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  • History of St Pancras International station

  • St Pancras International station is run by Network Rail. For more information about its history and for up to date information about current work and future plans for the station please visit the St Pancras website.

    Chronology

    • St Pancras’ history goes back to 1863 when William Barlow first designed the station; building started in 1866
    • The red brick Grade 1 listed Gothic front facade was created as part of a competition in 1865 and was incorporated in Sir Gilbert Scott’s Midland Great Hotel completed in 1876
    • During both world wars St Pancras station was a meeting place for troops, a departure point for soldiers off to war, and to help transport children to the countryside
    • The Midland Grand Hotel was closed during the 2nd world war and was used as railway offices
    • Plans to amalgamate King's Cross and St Pancras in 1966 were thwarted when Sir John Betjeman supported plans to protect the station, resulting in a Grade 1 listing for both the station and hotel
    • In 1935 the Midland Grand Hotel was closed; the building was taken over by British Rail and renamed St Pancras Chambers and in the early nineties, emergency work was carried out on roof leakages and general decay
    • St Pancras station and St Pancras Chambers are popular locations for film and television productions, appearing in Harry Potter, Batman Begins and the Spice Girls' first music video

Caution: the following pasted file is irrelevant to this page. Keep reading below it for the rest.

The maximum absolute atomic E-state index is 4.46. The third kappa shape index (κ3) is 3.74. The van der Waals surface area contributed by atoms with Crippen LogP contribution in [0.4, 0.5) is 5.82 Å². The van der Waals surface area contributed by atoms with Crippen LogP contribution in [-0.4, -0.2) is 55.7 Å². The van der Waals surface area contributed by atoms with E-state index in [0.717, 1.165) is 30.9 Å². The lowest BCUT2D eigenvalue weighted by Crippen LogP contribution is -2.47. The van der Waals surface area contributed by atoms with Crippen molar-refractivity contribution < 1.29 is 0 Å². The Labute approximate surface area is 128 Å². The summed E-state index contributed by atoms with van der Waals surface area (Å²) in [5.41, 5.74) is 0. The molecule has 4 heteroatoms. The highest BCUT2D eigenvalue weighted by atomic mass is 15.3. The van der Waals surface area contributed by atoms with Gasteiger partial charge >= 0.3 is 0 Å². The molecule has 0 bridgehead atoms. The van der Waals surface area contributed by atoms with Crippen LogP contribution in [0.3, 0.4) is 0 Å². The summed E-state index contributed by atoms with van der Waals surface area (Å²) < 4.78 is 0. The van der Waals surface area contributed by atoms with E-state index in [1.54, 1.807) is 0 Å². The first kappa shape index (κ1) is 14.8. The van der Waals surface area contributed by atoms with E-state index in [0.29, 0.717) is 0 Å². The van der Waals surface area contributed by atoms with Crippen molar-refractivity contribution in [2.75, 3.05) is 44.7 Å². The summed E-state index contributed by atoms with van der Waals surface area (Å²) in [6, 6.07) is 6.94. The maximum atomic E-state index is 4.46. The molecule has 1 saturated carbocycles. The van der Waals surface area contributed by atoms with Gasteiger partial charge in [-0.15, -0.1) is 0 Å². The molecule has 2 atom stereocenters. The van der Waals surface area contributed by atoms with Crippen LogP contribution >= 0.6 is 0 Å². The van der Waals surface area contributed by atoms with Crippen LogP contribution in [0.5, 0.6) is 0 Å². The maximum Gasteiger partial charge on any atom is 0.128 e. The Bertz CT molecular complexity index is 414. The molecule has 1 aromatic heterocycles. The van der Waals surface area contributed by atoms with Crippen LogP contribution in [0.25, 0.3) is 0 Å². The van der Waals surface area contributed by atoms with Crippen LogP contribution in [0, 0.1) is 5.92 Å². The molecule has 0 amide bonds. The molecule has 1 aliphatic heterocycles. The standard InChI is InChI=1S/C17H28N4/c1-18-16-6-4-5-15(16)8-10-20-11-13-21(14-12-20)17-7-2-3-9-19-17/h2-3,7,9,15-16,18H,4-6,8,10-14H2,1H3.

• The St Pancras Chambers has been restored and is now a 5 star Marriot hotel with luxury private apartments on the upper levels

    Station design

    • The Barlow train shed arch spans 240 feet and is over 100 feet high at its apex; on its completion in 1868 it became the largest enclosed space in the world
    • St Pancras remains one of the great Victorian buildings in London, with impressive Victorian Gothic architecture
    • The Meeting Place is a 9m high bronze of a couple locked in an embrace by sculptor Paul Day; the couple stand underneath the famous St Pancras clock at the apex of the Barlow shed
    • Sir John Betjeman was responsible for saving both the St Pancras chambers and the station from demolition in the 1960s
    • In tribute to the famous poet and railway lover an 8 1/2ft sculpture by Martin Jennings has been designed to stand at platform level to celebrate the man and his poetry - the sculpture features the poet looking up in awe at the splendour of the Barlow shed whilst catching hold of his hat
    • The famous St Pancras clock has been reconstructed by the original makers Dent, and now hangs high at the apex of the Barlow arch once more